4 TWH only wants to trot? 

 Indiana: TWH 4 year old gelding , new owner and ridden in Walking bit and regular curb bit with austrailian saddle in pasture by experianced rider.

Question: I'm new to the Walker world!!  Just purchased this horse.  When we "test drove" him he walked, now that I have him I can't get him to walk!!
The gentleman I purchased him from recommended that I not put a long shanked bit on him, because he has a good mouth.  He said to try different ones.  I put a bit on him, and he seems to gait fairly well, although for not very long, try the same bit the next day, and he will just trot!  

He has medium weight kegs on the front and nothing on the back, his toe is 4 1/2 and I'm not sure of the angle.

I don't know what to try to get him out of the trot, and don't know what to do myself, either way, slow or fast he's basically in a trot most of the time,  and if I slow him way down he feels like he breaks into a pace.  I don't want to keep teaching him the wrong thing.  And don't know where to start.  I keep a snug rein also.  

I'm just going to use him for a trail horse, but I also want him to do what he supposed to be doing.

What do I need to do?????

From Panelists  Laura

Since you just purchased this horse, your best source of advice is to talk to the person you bought the horse from.  He knows the horse and what he did to get a good gait from the horse.

Here are a few things to think about:

What type of saddle did you test ride this horse with?  The problem may be your body position on the horse.  You said you ride with an austrailian saddle.  This type of saddle tends to put you in more of a forward seat position and makes it difficult to sit "down on your butt."   A lot of gaited horses can't gait well with the rider's weight shifted towards their forehand.  They usually do better with the weight shifted more towards their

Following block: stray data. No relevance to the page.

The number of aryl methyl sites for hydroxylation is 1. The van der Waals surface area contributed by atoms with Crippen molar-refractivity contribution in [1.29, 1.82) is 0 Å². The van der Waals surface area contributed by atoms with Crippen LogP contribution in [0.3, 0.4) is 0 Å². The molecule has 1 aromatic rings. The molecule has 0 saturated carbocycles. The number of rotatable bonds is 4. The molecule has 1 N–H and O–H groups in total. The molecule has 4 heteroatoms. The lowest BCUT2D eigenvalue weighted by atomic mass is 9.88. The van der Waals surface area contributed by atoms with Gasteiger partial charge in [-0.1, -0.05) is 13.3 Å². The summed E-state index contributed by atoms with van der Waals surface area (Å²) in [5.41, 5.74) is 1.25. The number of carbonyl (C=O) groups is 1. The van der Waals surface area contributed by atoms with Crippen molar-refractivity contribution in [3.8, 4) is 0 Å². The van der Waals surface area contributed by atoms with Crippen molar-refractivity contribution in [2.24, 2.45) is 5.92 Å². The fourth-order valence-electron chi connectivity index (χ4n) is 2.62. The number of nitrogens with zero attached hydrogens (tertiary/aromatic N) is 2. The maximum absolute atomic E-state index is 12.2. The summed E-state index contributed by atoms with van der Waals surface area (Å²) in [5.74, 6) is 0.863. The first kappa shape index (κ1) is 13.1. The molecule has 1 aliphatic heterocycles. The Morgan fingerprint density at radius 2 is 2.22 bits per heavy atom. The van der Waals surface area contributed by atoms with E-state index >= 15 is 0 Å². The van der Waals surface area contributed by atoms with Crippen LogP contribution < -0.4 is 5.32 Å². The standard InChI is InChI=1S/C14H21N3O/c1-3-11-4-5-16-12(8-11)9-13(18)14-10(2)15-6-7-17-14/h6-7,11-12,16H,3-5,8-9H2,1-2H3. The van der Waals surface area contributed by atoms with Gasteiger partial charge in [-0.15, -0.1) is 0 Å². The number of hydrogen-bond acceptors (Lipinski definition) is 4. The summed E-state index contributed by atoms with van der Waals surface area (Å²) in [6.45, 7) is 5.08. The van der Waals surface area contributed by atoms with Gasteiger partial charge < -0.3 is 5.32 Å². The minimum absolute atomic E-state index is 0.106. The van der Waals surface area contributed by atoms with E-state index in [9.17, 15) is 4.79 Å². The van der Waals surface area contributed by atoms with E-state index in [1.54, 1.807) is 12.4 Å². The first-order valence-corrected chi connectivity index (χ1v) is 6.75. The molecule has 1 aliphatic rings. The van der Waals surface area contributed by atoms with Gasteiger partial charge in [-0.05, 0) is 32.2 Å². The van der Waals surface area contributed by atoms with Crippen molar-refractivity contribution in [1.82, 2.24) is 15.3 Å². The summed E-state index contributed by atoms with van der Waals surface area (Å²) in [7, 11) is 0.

hindquarters.  As they get more "set" in gait, they tend to do better with a centered rider.  The aussie saddle holds you in one position, which is nice for security but makes it hard to shift your weight back.  You might try a different saddle & see if it makes a difference.

The shoeing - kegs in front, bare behind, makes me think this horse might be a little pacey.  Are you bouncing straight up & down or slightly side to side?  I would suspect that the horse is either doing a pace or broken pace which can be quite rough.  Try riding your horse through some tall weeds or rough ground and see if he gets smoother.  If so, the horse is probably pacing rather than trotting.  Spend more time riding your horse in rougher ground to help him get smoother.

What type of bit was used when you test rode this horse?  Use the same type of bit and be sure the curb chain isn't too loose or too tight.  Again, talk to the person you bought this horse from.  He can at least tell you what he did with the horse.



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